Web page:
If you want to go back to the status of the repo without this patch applied, just call ‘hg qpop’, or ‘hg qpush mypatch’ to bring it back. The reason for the ‘push’ and ‘pop’ concept is that each patch (which you create with qnew, you can call it at any time to spawn a new patch with just your current alterations) is considered to be in an ordered stack, with each one depending on the one underneath (and applying the patch at the top of the stack implies applying all those beneath it too). You can navigate around the stack whenever you like, qrefreshing individual patches (remember, they’re not changesets so they’re mutable - this is how you get around the fact that Mercurial’s history is not changeable), but you’re always in a stack. This is the one thing I’m not so fond of about MQ, I think patches should be in a list of stacks to allow you to have unrelated (and potentially breaking) sequences of patches tracked differently in parallel. The sharp-minded among you will note that git’s equivalent - which is to use local branches - effectively allows this by nature of the branch structure. If you’re really in need of this behaviour, you could try the LocalBranch extension or use local clones instead of MQ.
However, there’s something else I particularly like about MQ over the local branch approach, and that’s what happens when you want to synchronise your work-in-progress changes with other machines (or other people).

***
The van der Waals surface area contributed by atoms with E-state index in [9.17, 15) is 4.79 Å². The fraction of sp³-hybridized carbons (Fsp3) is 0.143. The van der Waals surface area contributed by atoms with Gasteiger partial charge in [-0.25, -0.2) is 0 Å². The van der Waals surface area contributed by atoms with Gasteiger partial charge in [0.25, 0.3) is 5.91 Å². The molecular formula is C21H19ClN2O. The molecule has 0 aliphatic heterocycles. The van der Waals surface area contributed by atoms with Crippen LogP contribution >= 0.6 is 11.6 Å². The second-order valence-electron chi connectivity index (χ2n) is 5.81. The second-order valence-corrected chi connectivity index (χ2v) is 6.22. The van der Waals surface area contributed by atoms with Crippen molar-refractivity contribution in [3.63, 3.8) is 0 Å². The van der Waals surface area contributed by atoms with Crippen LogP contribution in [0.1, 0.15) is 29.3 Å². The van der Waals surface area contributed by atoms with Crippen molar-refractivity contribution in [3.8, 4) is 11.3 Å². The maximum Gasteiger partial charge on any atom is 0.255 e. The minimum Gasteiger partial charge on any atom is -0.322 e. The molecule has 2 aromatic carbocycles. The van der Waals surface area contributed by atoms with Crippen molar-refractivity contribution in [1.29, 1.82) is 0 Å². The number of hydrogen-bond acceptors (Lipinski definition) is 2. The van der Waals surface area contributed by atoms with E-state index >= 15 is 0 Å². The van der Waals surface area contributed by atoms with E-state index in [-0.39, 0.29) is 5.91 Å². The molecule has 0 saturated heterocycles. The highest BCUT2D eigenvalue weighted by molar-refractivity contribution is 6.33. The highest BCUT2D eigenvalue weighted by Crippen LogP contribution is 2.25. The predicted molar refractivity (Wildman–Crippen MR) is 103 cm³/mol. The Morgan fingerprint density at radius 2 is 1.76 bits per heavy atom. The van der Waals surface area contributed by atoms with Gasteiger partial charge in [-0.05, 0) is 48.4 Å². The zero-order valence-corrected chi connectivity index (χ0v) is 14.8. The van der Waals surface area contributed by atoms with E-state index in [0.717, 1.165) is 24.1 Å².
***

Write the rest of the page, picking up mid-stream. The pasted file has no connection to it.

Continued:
Repositories within repositories
When using local branches (in Git or via LocalBranch), you’re always working with regular committed changesets. They’re not pushed to others by default, but if you want to synchronise them you have ways to force them to push (or pull) - for example when you work across multiple machines. You might do this direct, or if the machines are not on at the same time you may do it via an intermediate server or USB stick. The main problems I have with this approach when related to work-in-progress changes are:
- Inherently these changesets are not finished, and you’re not going to publish them as-is elsewhere. In Git you can collapse them together later of course with the finished state, but it means that even locally you’re synchronising unstable state, which is fragile if you screw up
- If you need an intermediary for the sync (server or USB stick), it has to be a full repository clone even though you only need your WIP changes.